Even just grabbing the errors above from the error log, gives a nice net for catching as a starting point.

Here's an option if your company has control over the application code of course. Configure application errors to log to standard table names, and just collect those as well? That way, what the Application considers an error is reported along with the database metrics in the same format.

You can log errors to the SQL Error Log of course with RAISEERROR, and the process above would sweep them up, but that requires greater priviledges to do so, so not really recommended.

But take heed!

We can capture loads of errors, but are they actually impacting anything?

When apps are designed with Observability in mind, then everything thats an error gets a proper error severity and message assigned. That often isn't the case though, so this can be a bit of a best endevours, so again, start slowly, and add slowly if needed.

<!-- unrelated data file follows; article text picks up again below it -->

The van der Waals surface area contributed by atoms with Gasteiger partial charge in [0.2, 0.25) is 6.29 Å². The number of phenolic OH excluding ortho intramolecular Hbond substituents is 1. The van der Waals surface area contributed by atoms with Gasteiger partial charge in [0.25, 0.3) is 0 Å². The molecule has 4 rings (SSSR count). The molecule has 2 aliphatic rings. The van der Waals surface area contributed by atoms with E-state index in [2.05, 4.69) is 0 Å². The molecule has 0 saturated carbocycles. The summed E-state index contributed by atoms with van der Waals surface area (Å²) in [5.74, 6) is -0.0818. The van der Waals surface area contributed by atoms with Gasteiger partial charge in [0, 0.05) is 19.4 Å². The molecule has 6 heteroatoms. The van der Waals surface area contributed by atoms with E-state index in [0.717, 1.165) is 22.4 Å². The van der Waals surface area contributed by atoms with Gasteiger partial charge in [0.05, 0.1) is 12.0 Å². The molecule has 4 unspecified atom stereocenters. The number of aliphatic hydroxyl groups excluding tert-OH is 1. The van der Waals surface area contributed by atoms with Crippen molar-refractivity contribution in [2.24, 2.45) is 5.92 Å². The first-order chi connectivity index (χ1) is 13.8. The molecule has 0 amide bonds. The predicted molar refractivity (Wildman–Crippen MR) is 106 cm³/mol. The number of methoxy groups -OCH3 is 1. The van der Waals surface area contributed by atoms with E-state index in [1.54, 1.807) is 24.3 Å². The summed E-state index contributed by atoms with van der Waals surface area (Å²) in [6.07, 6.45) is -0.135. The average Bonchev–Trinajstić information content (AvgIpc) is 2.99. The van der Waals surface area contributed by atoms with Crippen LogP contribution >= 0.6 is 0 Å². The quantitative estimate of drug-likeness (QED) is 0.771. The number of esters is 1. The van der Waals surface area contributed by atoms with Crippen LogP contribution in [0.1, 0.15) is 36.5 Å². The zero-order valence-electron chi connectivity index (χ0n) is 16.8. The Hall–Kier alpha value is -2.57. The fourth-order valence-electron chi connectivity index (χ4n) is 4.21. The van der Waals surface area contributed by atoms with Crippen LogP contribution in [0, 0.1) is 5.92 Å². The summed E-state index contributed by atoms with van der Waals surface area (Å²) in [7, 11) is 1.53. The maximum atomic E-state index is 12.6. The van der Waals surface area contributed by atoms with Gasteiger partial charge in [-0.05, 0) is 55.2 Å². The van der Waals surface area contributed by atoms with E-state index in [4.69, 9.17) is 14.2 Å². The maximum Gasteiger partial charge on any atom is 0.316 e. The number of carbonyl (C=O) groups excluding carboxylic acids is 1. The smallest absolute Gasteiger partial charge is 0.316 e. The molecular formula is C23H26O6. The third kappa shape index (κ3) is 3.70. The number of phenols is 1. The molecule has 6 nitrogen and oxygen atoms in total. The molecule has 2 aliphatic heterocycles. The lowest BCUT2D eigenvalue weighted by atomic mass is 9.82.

Nothing wrong with slow...I like slow, it embodies my thought process perfectly.

Great, the quest has started well, we're out of the Shire, over the Brandy Bridge and knocking on the door of Moria already. Whats next? Ah yes, Saturation.


So, what is Saturation?

Any system can only perform so much at any one time, primarily through the resources that is has at it's disposal. When these resources are depleted, then the ability to service the sustained level of work required reduces.

The saturation is a high-level overview of the system utilisation, so what we always care about is, how much overhead to we have have?

Quite often, a system's performance will begin to struggle before 100% saturation, so its always useful to work out the point at which when performance starts to drop off before this.